In his short and extraordinarily adventurous life, Étienne Brûlé was a teenaged indentured sailor, explorer’s agent and wilderness guide to the Great Lakes and Georgian Bay, politically astute interpreter, mineral finder, adopted member of the Huron Bear Clan, language instructor to missionaries and a participant in international intrigue – all before his murder just before his 40th year.
Though he traveled extensively and the first map of Lake Superior stems from his journey, he left no written records. He is known by references to him in the writings of his boss, Samuel de Champlain, and of two Catholic missionaries, Gabriel Sagard and Jean de Brébeuf.
Brûlé was almost certainly the first European seen by the Lake Superior region’s Ojibwe people. Many scholars believe he was the first European to view Lake Superior from the eastern tip; others believe he actually crossed the Big Lake in canoe to its western head of the lakes today called Duluth – a city named for another French explorer who arrived three decades later.
“From what we know from our research, he was the first white man to see Lake Superior with another French young man named Grenolle,” says Denis Sauvé, who with Jean-Claude Larocque wrote three books about Brûlé released in French by Les Éditions David.
Though he did not blaze an easily followed trail to the Big Lake, Brûlé’s voyage did pave curiosity about the region and its potential mineral wealth.
This was the heyday of “New France” and the French attempt to claim large chunks of the St. Lawrence River, Great Lakes and all the fur-rich forest of the north-central United States and Canada. The long-range goal was to find a passage by water across North America to capture trade to the Orient in competition with the British and Dutch. In the meantime, dominance of the Great Lakes fur trade was the top-dollar project.
In this first third of the 17th century, the Voyageur era was yet to come and that of the Catholic missionaries barely beginning.
The man in the right place and the right time was Étienne Brûlé. No one knows what he looked like, nor do we have any written reports to his boss Champlain. However, Brûlé’s activities are reflected in Champlain’s own extensive writings as the governor of New France and even Champlain’s mapping of Lake Superior (called at the time Lac Tracy.)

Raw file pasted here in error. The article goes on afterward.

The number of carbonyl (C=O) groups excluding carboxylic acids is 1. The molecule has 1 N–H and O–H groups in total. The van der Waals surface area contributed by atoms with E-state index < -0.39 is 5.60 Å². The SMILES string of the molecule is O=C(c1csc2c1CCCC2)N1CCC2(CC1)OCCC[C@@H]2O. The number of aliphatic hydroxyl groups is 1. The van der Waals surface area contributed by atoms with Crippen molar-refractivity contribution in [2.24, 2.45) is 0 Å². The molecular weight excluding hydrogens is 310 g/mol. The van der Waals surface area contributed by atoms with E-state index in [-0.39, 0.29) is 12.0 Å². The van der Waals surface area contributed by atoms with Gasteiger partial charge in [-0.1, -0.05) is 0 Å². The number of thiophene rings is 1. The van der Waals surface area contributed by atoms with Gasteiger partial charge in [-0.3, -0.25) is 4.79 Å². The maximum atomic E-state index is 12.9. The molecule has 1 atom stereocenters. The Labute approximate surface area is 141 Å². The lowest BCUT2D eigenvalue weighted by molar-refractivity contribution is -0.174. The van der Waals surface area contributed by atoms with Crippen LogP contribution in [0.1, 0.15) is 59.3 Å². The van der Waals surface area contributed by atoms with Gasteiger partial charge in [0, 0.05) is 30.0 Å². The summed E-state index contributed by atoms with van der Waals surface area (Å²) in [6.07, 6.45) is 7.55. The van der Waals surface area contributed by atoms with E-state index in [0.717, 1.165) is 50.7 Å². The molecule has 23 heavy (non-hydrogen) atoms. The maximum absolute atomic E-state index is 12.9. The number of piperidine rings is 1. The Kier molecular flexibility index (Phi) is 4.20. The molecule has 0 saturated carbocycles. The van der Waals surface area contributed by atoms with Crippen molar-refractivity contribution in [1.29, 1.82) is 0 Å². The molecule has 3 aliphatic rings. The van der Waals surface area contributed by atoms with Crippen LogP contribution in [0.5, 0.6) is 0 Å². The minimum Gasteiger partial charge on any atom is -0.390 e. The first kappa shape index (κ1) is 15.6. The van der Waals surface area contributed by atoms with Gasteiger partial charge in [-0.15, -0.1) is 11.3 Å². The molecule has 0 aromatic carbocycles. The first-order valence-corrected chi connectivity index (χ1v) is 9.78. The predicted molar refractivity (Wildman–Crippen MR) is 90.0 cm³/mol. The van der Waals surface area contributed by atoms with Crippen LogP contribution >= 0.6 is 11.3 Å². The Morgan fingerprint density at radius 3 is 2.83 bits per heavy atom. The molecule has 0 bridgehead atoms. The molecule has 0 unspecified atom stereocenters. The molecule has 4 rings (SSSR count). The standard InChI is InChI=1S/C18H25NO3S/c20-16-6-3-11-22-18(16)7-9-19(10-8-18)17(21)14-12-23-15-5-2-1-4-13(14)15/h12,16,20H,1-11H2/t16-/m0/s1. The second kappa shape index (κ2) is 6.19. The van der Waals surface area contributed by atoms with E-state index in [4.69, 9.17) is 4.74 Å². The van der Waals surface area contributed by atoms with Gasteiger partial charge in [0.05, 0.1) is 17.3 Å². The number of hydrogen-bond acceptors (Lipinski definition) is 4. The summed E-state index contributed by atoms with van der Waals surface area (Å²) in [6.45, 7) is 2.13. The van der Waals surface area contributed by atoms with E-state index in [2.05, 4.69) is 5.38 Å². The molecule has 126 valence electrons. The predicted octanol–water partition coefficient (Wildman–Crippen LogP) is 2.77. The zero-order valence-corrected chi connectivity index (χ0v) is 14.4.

The adventure for Étienne began in 1608 when was just 16. He left his parents’ farm near Paris, made his way to the Normandy coast and signed up with Champlain as an indentured servant, gaining free passage to New France in exchange for working on the ship and in an unspecified capacity in the New World.
Brûlé probably saw his first birch bark canoe near the mouth of the St. Lawrence River and began to get to know many of the indigenous populations engaged in a complex and shifting pattern of alliances among themselves and with the French. Quickly, Brûlé showed an ability to learn languages and to survive (only 7 out of 28 lived through their first winter, at their Quebec fortress base).
Brûlé sought permission to live with Algonquins and Hurons, exchanging himself with a young Native American man who wanted to accompany Champlain to France for a season. He eventually was adopted into the Bear Clan of the Huron people, a rare honor for a European.
By age 18, Brûlé was the main interpreter for the lucrative fur trade, traveling widely. In about 1615, he traveled southeast along Lakes Huron, Erie and Ontario. The only Great Lake he probably never visited was Lake Michigan.
Brûlé was recruited to teach the local languages he knew to early missionaries from France. He balked – the missionaries disapproved of his adoption of Huron customs and his relationships with local women – but he had to acquiesce and even helped with creation of an French-Huron dictionary.
Denis and Jean-Claude say Brûlé was forced by the Jesuits to return to France twice to mute the power he was gaining over the Ontario fur trade because of his ties to the local tribes.
At the behest of Champlain, Brûlé persuaded the Huron people to take him to the “sea” to the west, about which he heard through the local people. Champlain wanted Brûlé to make alliances with the local Native Americans and to find a passage to China and India.
“They had heard, the French had heard, there was a sea beyond Lake Huron, but it was not a salty sea – it was Lake Superior,” Denis says.
Brûlé made it to Sault Ste. Marie around 1621-23 and named the waterfalls at the St. Marys River the “Sault de Gaston,” or Gaston Falls, after the brother of the French king.
After returning to Quebec, Brûlé reported to Champlain, who created a map of Lake Superior based on his observations. Some scholars think Brûlé only reported what he was told by the Ojibwe people at the Sault, but Denis and Jean-Claude believe he traveled the Lake.
“The measurements that Brûlé supplied Champlain with are different than what the Indians had told them,” Jean-Claude said. “He did travel on Lake Superior.”
Also after his trip, Brûlé introduced the missionary Gabriel Sagard to the Huron people. “They showed him a big piece of copper ... brought from the Lake Superior area,” Denis says. Sagard noted the encounter in his writings.
Brûlé much appreciated, and perhaps preferred, the Huron culture to his own, though at one point he was captured and tortured by a rival clan, but survived and chose to remain.
By 1627, England and France were at war, and Brûlé got involved with the English side, to the horror of Champlain. He continued living with the Huron people.
Brûlé’s death remains something of a mystery. In 1632 or 1633, one faction of his adopted clan murdered him, for reasons unknown.
Minneapolis writer Jeanne Hanson has written numerous magazine pieces and 12 books, mostly dealing with natural history.